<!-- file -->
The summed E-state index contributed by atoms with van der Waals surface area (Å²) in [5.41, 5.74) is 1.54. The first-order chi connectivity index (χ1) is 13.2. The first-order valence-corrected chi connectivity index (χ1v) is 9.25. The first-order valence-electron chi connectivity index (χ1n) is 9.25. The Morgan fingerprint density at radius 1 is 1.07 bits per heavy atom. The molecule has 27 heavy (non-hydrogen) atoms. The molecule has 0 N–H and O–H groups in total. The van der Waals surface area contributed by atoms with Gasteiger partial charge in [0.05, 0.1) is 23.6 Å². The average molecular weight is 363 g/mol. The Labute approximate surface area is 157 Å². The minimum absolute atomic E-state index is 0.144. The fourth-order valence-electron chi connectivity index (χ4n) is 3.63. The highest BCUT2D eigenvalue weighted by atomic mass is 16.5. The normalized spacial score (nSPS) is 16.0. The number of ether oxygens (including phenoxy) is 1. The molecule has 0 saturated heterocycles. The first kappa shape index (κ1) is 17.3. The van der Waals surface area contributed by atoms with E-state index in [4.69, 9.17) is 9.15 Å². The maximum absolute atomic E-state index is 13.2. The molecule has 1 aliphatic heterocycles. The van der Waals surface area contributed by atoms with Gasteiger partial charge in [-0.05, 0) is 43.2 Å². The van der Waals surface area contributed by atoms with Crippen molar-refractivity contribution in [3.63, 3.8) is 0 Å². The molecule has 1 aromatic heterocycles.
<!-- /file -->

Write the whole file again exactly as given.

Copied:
The summed E-state index contributed by atoms with van der Waals surface area (Å²) in [5.41, 5.74) is 1.54. The first-order chi connectivity index (χ1) is 13.2. The first-order valence-corrected chi connectivity index (χ1v) is 9.25. The first-order valence-electron chi connectivity index (χ1n) is 9.25. The Morgan fingerprint density at radius 1 is 1.07 bits per heavy atom. The molecule has 27 heavy (non-hydrogen) atoms. The molecule has 0 N–H and O–H groups in total. The van der Waals surface area contributed by atoms with Gasteiger partial charge in [0.05, 0.1) is 23.6 Å². The average molecular weight is 363 g/mol. The Labute approximate surface area is 157 Å². The minimum absolute atomic E-state index is 0.144. The fourth-order valence-electron chi connectivity index (χ4n) is 3.63. The highest BCUT2D eigenvalue weighted by atomic mass is 16.5. The normalized spacial score (nSPS) is 16.0. The number of ether oxygens (including phenoxy) is 1. The molecule has 0 saturated heterocycles. The first kappa shape index (κ1) is 17.3. The van der Waals surface area contributed by atoms with E-state index in [4.69, 9.17) is 9.15 Å². The maximum absolute atomic E-state index is 13.2. The molecule has 1 aliphatic heterocycles. The van der Waals surface area contributed by atoms with Gasteiger partial charge in [-0.05, 0) is 43.2 Å². The van der Waals surface area contributed by atoms with Crippen molar-refractivity contribution in [3.63, 3.8) is 0 Å². The molecule has 1 aromatic heterocycles.